3.2.1.4.  Problem 1d: Deficiencies with regard to administrative cooperation

Article 4(1) and (2) of the Directive impose obligations as regards cooperation between national administrations, and makes it the responsibility of Member States to create the necessary conditions for such cooperation. However, the provisions included in the Directive are not sufficiently precise. The proper functioning of administrative cooperation among Member States is an essential instrument for compliance control. Its virtual absence referred to in COM(2007) 304 undermines the operation of the Directive and may at least partly explain other problems like disproportionate national control measures.

3.2.1.5.  Problem 1e: Posted workers are not adequately protected in disputes concerning individual employment conditions

Article 6 of the Directive contains a jurisdiction clause allowing the posted worker to enforce his rights granted by the Directive in the host state. However, there is evidence indicating that posted workers are not adequately protected in disputes concerning individual employment conditions.

3.2.2.     Abuse of the posted workers status in order to evade or circumvent legislation

3.2.2.1.  Problem 2a: Posting is no longer of a temporary nature or has a rotational character

In order to justify the difference in treatment between posted workers (core protection) and migrant workers (equal treatment), posting has to be of temporary nature. If the duration of the posting is excessive, and becomes permanent, the presumption behind the difference in legal status between these two categories of workers is no longer valid. The same situation occurs if the same or different employees are repeatedly recruited by an undertaking with the purpose of being posted to another Member State for carrying out the same job (rotational postings).

The problem is mainly driven by the absence of criteria which would enable Member States authorities to determine if a posting is of temporary nature. The Directive defines the posted worker as a worker who, for a limited period of time carries out his work in the territory of a Member State other than the State in which he normally works. There is however no indication as to the temporary nature of the posting.[7] The Directive neither provides for a fixed time limit nor other criteria to determine the temporary character of the stay in the host State[8]. There is no reference either to the possibility of repeated posting for the same job. However, the social security legislation applying to posted workers [9] sets a time limit of two years for posting and excludes the possibility of repeated postings for the same job.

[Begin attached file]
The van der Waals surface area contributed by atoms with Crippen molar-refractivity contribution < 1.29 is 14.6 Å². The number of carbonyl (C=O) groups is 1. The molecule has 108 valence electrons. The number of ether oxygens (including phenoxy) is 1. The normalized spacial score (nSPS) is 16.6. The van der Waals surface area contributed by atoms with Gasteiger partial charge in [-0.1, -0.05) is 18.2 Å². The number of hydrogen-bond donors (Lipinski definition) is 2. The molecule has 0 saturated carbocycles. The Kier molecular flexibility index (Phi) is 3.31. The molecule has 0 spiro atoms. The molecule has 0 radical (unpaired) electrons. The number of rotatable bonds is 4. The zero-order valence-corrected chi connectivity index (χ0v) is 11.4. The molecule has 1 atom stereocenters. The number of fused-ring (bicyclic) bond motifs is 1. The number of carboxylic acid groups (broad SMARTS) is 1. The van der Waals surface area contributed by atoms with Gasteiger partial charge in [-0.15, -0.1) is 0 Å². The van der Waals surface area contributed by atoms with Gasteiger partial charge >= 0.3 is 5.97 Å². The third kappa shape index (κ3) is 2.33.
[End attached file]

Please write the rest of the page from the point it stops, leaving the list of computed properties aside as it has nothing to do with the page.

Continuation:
3.2.2.2.  Problem 2b: The employer has no genuine link with the sending Member State

The Directive provides that the posting undertaking has to be ‘established’ in a Member State. This requires the existence of a genuine link between the undertaking and the sending Member State. However, the Directive does not set the criteria in order to determine the existence of such a genuine link. The social security administrative rules applying to posting are more explicit, as they establish criteria allowing to define posting more precisely. With regard to the activities in the sending Member State, such rules require that an undertaking ordinarily carries out substantial activities in the territory of the Member State in which it is established in order to be authorised to post its workers to another Member State.[10] In order to evade or circumvent employment or social security legislation, unscrupulous employers may direct their operations involving the posting of workers exclusively towards the market of another Member State without having in fact any relevant economic activity in the country where they are formally registered.

The use of 'letter-box' companies is particularly problematic in this respect. These companies are opened in the sending country only for the purpose of evading social security and labour legislation of often one specific host Member State.

3.2.3.     Problems related to the unclear or controversial interpretation of the terms and conditions of employment of the Directive

3.2.3.1.  Problem 3a: The scope and level of the terms and conditions of employment

In countries where minimum wages are set by law or by universally applicable collective agreements, their application to posted workers is straightforward, however, in countries where no such tools exist, an uncertain situation is created for undertakings and workers.

Authorities of the countries deprived of minimum wages set by law or by universally applicable collective agreements have not appreciated the full scale of the consequences of the uncertainty created by the absence of provisions regarding posted workers, or were eager to maintain their traditional industrial relations systems unaffected by the application of the Directive.

3.2.3.2.  Problem 3b: Unclear level of protection with regard to the notion of 'minimum rates of pay'

It is legally unclear which components of the wage paid form part of the minimum rate of pay in the host Member State. The definition of the concept of minimum rates of pay is in principle a matter for the host Member State, which is explicitly referred to in the last sentence of Article 3 (1), however, within the limits of the jurisprudence of the CJEU.[11] The definition may thus vary from one Member State to another. Member States may determine the various allowances and bonuses which are included in the minimum pay applicable. Some Member States restrict it to the minimum wage as such others include different kinds of bonuses, allowances or contributions to funds. Existing jurisprudence[12] did not clarify this issue.

3.2.4.     Problem 4: Tensions between the freedom to provide services/establishment and national industrial relation systems